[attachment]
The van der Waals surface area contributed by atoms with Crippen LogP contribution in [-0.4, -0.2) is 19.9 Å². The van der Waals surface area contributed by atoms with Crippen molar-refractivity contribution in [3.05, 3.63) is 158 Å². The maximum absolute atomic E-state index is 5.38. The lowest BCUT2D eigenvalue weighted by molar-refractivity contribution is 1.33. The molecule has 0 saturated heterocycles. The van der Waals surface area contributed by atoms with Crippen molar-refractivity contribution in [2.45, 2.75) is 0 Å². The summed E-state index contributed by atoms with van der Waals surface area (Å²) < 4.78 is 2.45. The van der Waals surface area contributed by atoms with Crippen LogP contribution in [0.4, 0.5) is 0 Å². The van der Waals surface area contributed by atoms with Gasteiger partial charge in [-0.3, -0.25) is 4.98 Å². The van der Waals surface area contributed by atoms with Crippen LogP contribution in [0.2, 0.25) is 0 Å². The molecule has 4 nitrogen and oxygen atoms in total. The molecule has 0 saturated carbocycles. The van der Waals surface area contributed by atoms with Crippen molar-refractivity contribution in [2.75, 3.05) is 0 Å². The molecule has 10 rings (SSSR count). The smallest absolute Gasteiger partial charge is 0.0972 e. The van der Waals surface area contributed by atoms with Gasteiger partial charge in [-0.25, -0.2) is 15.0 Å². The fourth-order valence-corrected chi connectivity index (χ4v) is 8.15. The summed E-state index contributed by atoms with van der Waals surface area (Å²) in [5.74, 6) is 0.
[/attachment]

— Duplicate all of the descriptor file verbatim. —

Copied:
The van der Waals surface area contributed by atoms with Crippen LogP contribution in [-0.4, -0.2) is 19.9 Å². The van der Waals surface area contributed by atoms with Crippen molar-refractivity contribution in [3.05, 3.63) is 158 Å². The maximum absolute atomic E-state index is 5.38. The lowest BCUT2D eigenvalue weighted by molar-refractivity contribution is 1.33. The molecule has 0 saturated heterocycles. The van der Waals surface area contributed by atoms with Crippen molar-refractivity contribution in [2.45, 2.75) is 0 Å². The summed E-state index contributed by atoms with van der Waals surface area (Å²) < 4.78 is 2.45. The van der Waals surface area contributed by atoms with Crippen LogP contribution in [0.4, 0.5) is 0 Å². The van der Waals surface area contributed by atoms with Gasteiger partial charge in [-0.3, -0.25) is 4.98 Å². The van der Waals surface area contributed by atoms with Crippen LogP contribution in [0.2, 0.25) is 0 Å². The molecule has 4 nitrogen and oxygen atoms in total. The molecule has 0 saturated carbocycles. The van der Waals surface area contributed by atoms with Crippen molar-refractivity contribution in [2.75, 3.05) is 0 Å². The molecule has 10 rings (SSSR count). The smallest absolute Gasteiger partial charge is 0.0972 e. The van der Waals surface area contributed by atoms with Gasteiger partial charge in [-0.25, -0.2) is 15.0 Å². The fourth-order valence-corrected chi connectivity index (χ4v) is 8.15. The summed E-state index contributed by atoms with van der Waals surface area (Å²) in [5.74, 6) is 0.